- Physical activity/exercise/training: Athletes/active individuals require energy and nutrients to support and improve their performance/training ability. As a person exercises, his/her body consumes vital nutrients and energy stored within the body. Based on the type/intensity/duration of the exercise, it is vital to replenish these essential nutrients, fuel your energy and promote recovery through required supplementation.
- Prevent health issues: Healthcare providers are encouraging people to look at disease prevention instead of disease treatment. Ingesting the required nutrients through supplements, getting regular exercise and going for frequent health check-ups are essential for preventing health issues in the long term.
- Lifestyle and dietary habits: Erratic eating habits, eating processed junk food, stress, smoking and alcohol consumption contribute to poor digestion/low immunity/nutrient depletion. While supplementation cannot replace a poor diet, it may help prevent the damage that poor eating habits are causing.
- Certain medical conditions: Some conditions, such as celiac disease or colitis, in which the body may not be able to absorb nutrients properly, or having an active eating disorder that restricts food intake for weight loss or body-image concerns can deplete the nutrients in the body and supplementation may be required in this regard.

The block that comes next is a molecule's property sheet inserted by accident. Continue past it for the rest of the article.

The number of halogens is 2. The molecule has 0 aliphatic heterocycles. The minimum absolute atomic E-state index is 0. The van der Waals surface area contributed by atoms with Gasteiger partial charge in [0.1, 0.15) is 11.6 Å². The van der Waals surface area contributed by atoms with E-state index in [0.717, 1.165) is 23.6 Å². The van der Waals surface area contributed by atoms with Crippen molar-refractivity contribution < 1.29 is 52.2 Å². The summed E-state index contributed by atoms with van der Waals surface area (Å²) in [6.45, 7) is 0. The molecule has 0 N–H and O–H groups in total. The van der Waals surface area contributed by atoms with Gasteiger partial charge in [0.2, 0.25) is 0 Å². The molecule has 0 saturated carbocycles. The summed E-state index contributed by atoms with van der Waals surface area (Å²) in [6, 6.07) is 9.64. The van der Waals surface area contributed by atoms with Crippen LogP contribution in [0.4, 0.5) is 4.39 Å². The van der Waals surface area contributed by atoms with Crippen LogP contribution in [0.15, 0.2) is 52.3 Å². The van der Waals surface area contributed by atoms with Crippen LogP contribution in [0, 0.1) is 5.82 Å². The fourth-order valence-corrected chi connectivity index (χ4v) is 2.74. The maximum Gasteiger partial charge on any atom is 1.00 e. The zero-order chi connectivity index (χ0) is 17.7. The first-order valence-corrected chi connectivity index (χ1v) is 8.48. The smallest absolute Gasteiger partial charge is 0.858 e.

- Certain special situations: Special circumstances, such as pregnancy, increase the body’s need for certain nutrients (like folic acid, iron, zinc, calcium, vitamins C and D and dehydroascorbic acid or DHA), and these may be prescribed by healthcare providers to support foetus growth and development.
Commonly used supplement examples
Some examples of commonly used supplements include vitamins D and B12, calcium, multivitamins and fish oil.
Are supplements safe?
According to the United States Food and Drug Administration, some supplements have had to be recalled from the market in the past because of proven or potential harmful effects. Reasons for these include:
- Microbiological, pesticide and heavy metal contamination.
- When a dietary ingredient claimed to be in the product is missing.
- If the quantity of the dietary ingredient is more or less than what is claimed on the label.